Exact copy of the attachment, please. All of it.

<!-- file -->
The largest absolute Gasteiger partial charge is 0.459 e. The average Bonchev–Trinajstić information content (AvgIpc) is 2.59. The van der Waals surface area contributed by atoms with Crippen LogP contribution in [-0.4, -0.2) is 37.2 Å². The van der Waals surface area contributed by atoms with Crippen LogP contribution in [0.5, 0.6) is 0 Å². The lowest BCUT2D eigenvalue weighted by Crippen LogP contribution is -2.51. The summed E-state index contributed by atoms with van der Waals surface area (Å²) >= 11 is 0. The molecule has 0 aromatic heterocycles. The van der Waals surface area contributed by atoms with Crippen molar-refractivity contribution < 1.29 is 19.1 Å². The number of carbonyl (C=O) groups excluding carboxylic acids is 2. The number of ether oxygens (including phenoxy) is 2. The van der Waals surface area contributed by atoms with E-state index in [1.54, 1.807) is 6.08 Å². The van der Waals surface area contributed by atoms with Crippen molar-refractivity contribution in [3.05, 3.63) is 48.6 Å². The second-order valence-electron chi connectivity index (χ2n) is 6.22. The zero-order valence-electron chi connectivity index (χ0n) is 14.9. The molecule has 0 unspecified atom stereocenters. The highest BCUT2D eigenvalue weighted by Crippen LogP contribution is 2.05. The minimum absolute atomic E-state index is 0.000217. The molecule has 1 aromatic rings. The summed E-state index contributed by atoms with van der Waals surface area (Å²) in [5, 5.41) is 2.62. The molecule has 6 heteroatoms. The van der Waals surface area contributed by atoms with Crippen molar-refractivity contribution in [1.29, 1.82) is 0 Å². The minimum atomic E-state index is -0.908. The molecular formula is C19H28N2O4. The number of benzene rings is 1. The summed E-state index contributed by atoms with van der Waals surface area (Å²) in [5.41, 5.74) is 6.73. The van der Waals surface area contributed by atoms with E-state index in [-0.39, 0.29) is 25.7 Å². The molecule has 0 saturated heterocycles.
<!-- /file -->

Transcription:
The largest absolute Gasteiger partial charge is 0.459 e. The average Bonchev–Trinajstić information content (AvgIpc) is 2.59. The van der Waals surface area contributed by atoms with Crippen LogP contribution in [-0.4, -0.2) is 37.2 Å². The van der Waals surface area contributed by atoms with Crippen LogP contribution in [0.5, 0.6) is 0 Å². The lowest BCUT2D eigenvalue weighted by Crippen LogP contribution is -2.51. The summed E-state index contributed by atoms with van der Waals surface area (Å²) >= 11 is 0. The molecule has 0 aromatic heterocycles. The van der Waals surface area contributed by atoms with Crippen molar-refractivity contribution < 1.29 is 19.1 Å². The number of carbonyl (C=O) groups excluding carboxylic acids is 2. The number of ether oxygens (including phenoxy) is 2. The van der Waals surface area contributed by atoms with E-state index in [1.54, 1.807) is 6.08 Å². The van der Waals surface area contributed by atoms with Crippen molar-refractivity contribution in [3.05, 3.63) is 48.6 Å². The second-order valence-electron chi connectivity index (χ2n) is 6.22. The zero-order valence-electron chi connectivity index (χ0n) is 14.9. The molecule has 0 unspecified atom stereocenters. The highest BCUT2D eigenvalue weighted by Crippen LogP contribution is 2.05. The minimum absolute atomic E-state index is 0.000217. The molecule has 1 aromatic rings. The summed E-state index contributed by atoms with van der Waals surface area (Å²) in [5, 5.41) is 2.62. The molecule has 6 heteroatoms. The van der Waals surface area contributed by atoms with Crippen molar-refractivity contribution in [1.29, 1.82) is 0 Å². The minimum atomic E-state index is -0.908. The molecular formula is C19H28N2O4. The number of benzene rings is 1. The summed E-state index contributed by atoms with van der Waals surface area (Å²) in [5.41, 5.74) is 6.73. The van der Waals surface area contributed by atoms with E-state index in [-0.39, 0.29) is 25.7 Å². The molecule has 0 saturated heterocycles.